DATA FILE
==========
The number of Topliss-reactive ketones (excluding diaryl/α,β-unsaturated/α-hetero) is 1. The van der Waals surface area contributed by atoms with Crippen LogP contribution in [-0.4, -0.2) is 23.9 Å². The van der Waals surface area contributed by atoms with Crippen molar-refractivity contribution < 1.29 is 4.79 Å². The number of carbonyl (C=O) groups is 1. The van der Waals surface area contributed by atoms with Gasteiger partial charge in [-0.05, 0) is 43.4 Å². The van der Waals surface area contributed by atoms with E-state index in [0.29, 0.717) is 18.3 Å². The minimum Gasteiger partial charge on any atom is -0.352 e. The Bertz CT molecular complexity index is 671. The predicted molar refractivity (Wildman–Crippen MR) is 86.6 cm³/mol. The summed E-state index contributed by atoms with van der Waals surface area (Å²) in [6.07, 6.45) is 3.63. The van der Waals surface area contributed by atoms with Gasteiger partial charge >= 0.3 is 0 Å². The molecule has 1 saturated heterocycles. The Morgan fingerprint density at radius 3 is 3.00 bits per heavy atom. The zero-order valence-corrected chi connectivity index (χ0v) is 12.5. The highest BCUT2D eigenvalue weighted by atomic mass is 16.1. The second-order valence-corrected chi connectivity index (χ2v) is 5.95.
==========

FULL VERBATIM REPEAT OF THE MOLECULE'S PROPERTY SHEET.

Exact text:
The number of Topliss-reactive ketones (excluding diaryl/α,β-unsaturated/α-hetero) is 1. The van der Waals surface area contributed by atoms with Crippen LogP contribution in [-0.4, -0.2) is 23.9 Å². The van der Waals surface area contributed by atoms with Crippen molar-refractivity contribution < 1.29 is 4.79 Å². The number of carbonyl (C=O) groups is 1. The van der Waals surface area contributed by atoms with Gasteiger partial charge in [-0.05, 0) is 43.4 Å². The van der Waals surface area contributed by atoms with E-state index in [0.29, 0.717) is 18.3 Å². The minimum Gasteiger partial charge on any atom is -0.352 e. The Bertz CT molecular complexity index is 671. The predicted molar refractivity (Wildman–Crippen MR) is 86.6 cm³/mol. The summed E-state index contributed by atoms with van der Waals surface area (Å²) in [6.07, 6.45) is 3.63. The van der Waals surface area contributed by atoms with Gasteiger partial charge >= 0.3 is 0 Å². The molecule has 1 saturated heterocycles. The Morgan fingerprint density at radius 3 is 3.00 bits per heavy atom. The zero-order valence-corrected chi connectivity index (χ0v) is 12.5. The highest BCUT2D eigenvalue weighted by atomic mass is 16.1. The second-order valence-corrected chi connectivity index (χ2v) is 5.95.